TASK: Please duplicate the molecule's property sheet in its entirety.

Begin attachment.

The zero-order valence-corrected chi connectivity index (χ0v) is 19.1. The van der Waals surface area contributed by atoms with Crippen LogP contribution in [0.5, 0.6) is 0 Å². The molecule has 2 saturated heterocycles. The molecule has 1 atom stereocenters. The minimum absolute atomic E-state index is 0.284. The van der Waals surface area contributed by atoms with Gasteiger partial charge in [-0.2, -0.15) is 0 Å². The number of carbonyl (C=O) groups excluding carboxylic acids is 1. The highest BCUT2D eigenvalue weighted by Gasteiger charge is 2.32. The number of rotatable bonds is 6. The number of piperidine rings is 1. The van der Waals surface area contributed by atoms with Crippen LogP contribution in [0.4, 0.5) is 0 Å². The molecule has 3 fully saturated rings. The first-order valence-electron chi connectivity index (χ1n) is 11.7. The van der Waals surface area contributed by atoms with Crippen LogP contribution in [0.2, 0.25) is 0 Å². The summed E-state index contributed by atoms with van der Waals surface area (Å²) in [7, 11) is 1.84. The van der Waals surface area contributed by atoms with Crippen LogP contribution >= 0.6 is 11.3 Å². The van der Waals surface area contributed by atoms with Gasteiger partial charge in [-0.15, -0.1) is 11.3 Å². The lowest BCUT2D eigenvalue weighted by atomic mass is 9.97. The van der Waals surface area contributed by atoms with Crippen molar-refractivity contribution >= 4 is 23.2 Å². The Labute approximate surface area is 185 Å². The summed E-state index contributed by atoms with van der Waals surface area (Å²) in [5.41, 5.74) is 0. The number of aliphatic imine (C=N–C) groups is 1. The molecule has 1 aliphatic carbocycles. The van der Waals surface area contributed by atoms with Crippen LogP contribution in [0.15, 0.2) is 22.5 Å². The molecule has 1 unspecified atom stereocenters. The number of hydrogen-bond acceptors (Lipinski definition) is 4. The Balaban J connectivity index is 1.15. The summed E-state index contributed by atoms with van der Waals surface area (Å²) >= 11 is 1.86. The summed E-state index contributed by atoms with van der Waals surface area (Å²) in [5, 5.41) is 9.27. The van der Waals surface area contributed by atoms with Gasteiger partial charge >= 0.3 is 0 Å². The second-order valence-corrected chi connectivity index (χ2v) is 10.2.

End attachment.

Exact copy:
The zero-order valence-corrected chi connectivity index (χ0v) is 19.1. The van der Waals surface area contributed by atoms with Crippen LogP contribution in [0.5, 0.6) is 0 Å². The molecule has 2 saturated heterocycles. The molecule has 1 atom stereocenters. The minimum absolute atomic E-state index is 0.284. The van der Waals surface area contributed by atoms with Gasteiger partial charge in [-0.2, -0.15) is 0 Å². The number of carbonyl (C=O) groups excluding carboxylic acids is 1. The highest BCUT2D eigenvalue weighted by Gasteiger charge is 2.32. The number of rotatable bonds is 6. The number of piperidine rings is 1. The van der Waals surface area contributed by atoms with Crippen LogP contribution in [0.4, 0.5) is 0 Å². The molecule has 3 fully saturated rings. The first-order valence-electron chi connectivity index (χ1n) is 11.7. The van der Waals surface area contributed by atoms with Crippen LogP contribution in [0.2, 0.25) is 0 Å². The summed E-state index contributed by atoms with van der Waals surface area (Å²) in [7, 11) is 1.84. The van der Waals surface area contributed by atoms with Crippen LogP contribution >= 0.6 is 11.3 Å². The van der Waals surface area contributed by atoms with Gasteiger partial charge in [-0.15, -0.1) is 11.3 Å². The lowest BCUT2D eigenvalue weighted by atomic mass is 9.97. The van der Waals surface area contributed by atoms with Crippen molar-refractivity contribution >= 4 is 23.2 Å². The Labute approximate surface area is 185 Å². The summed E-state index contributed by atoms with van der Waals surface area (Å²) in [5.41, 5.74) is 0. The number of aliphatic imine (C=N–C) groups is 1. The molecule has 1 aliphatic carbocycles. The van der Waals surface area contributed by atoms with Crippen LogP contribution in [0.15, 0.2) is 22.5 Å². The molecule has 1 unspecified atom stereocenters. The number of hydrogen-bond acceptors (Lipinski definition) is 4. The Balaban J connectivity index is 1.15. The summed E-state index contributed by atoms with van der Waals surface area (Å²) >= 11 is 1.86. The summed E-state index contributed by atoms with van der Waals surface area (Å²) in [5, 5.41) is 9.27. The van der Waals surface area contributed by atoms with Gasteiger partial charge >= 0.3 is 0 Å². The second-order valence-corrected chi connectivity index (χ2v) is 10.2.